The two were close friends throughout their childhood, but an acrimonious dispute over the origins of Bitcoin – fuelled by allegations of drug-taking and sexual rivalry – has driven a wedge between them.
While the crypto world is still trying to grasp the implications of recent claims concerning Satoshi Nakamoto, another battle is raging in the courts over the prize to become publicly accepted as Bitcoin’s creator. Edward Bär and Christopher Robin, once inseparable friends who lived and worked together, have become mired in a seemingly intractable legal battle concerning the origins of the world’s foremost cryptocurrency.
Dr Robin, now a well-known but controversial tech entrepreneur, claims that he created Bitcoin with Professor Bär shortly after the two left university, where they studied on the same higher mathematics course.
‘By claiming to be Satoshi Nakamoto, Bär has overstepped the mark once too often,’ commented Dr Robin in a rare public statement outside the London courthouse where the trial is being heard. ‘He has taken credit for my ideas too many times in the past, but claiming to be Bitcoin’s creator is beyond the pale.’ Asked why he does not simply prove it with a signed message using the keys from the Genesis block, Robin is clear: ‘This is about the law, not maths. It’s a matter of intellectual property, not sums. You don’t bring a knife to a gunfight. This is happening in court and “Pooh” as his few friends know him, is going down.’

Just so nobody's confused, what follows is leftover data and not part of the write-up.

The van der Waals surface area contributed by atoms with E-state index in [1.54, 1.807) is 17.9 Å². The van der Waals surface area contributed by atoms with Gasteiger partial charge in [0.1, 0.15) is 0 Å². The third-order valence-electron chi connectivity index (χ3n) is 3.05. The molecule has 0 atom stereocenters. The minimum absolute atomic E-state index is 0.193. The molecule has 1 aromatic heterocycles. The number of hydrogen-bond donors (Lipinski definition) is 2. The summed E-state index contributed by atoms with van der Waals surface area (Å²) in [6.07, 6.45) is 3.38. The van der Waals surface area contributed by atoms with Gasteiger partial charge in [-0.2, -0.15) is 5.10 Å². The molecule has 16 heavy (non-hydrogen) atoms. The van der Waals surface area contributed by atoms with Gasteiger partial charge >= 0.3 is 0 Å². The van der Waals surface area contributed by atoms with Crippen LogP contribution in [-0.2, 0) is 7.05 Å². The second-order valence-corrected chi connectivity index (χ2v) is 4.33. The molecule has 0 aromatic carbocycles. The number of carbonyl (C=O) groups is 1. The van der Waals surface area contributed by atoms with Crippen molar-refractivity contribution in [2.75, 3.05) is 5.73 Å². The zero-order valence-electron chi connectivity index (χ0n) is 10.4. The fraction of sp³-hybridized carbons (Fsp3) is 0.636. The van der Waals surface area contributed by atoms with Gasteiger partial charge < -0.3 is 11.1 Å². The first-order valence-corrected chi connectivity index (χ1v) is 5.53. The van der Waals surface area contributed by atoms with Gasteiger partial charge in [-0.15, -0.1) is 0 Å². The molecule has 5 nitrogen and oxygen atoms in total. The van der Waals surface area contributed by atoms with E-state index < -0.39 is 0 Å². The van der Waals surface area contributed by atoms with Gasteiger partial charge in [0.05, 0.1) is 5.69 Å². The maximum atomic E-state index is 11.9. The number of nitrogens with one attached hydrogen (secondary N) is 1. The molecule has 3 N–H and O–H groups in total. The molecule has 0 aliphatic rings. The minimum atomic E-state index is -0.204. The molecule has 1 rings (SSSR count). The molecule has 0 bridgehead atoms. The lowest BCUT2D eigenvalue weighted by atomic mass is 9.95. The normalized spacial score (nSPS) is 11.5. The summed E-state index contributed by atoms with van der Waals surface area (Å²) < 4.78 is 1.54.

Speculation about the acrimonious feud between the two friends have been fuelled by reports from sources close to the pair that their argument is personal as well as professional. ‘It started when they were living together in the same student flat,’ commented Ms Kinga Roux, who has known them both since childhood. ‘There was a lot of drugs and partying, and on at least one occasion Bär slept with Robin’s girlfriend. Robin was livid but did nothing at the time because they were working together on an early version of what would ultimately become Bitcoin. He needed Bär’s help.’
Professor Bär, for his part, claims that he was far more than the ‘helper’ to Robin: he was the chief architect of the project. He was the one who wrote the white paper and the original Bitcoin code, he maintains, while pursuing a successful career in academia. Robin was no more than an editor and occasional consultant, according to his version. ‘Robin stole the ideas for Bitcoin from me, pure and simple – #IamSatoshi’, he wrote in a recent tweet. ‘I have the private keys to the Genesis block, I could prove it whenever I wanted,’ he explained in a separate blog post. ‘But the world does not need cryptographic proof of the identity of Satoshi. It needs legally-enforced recognition. That’s all that matters.’
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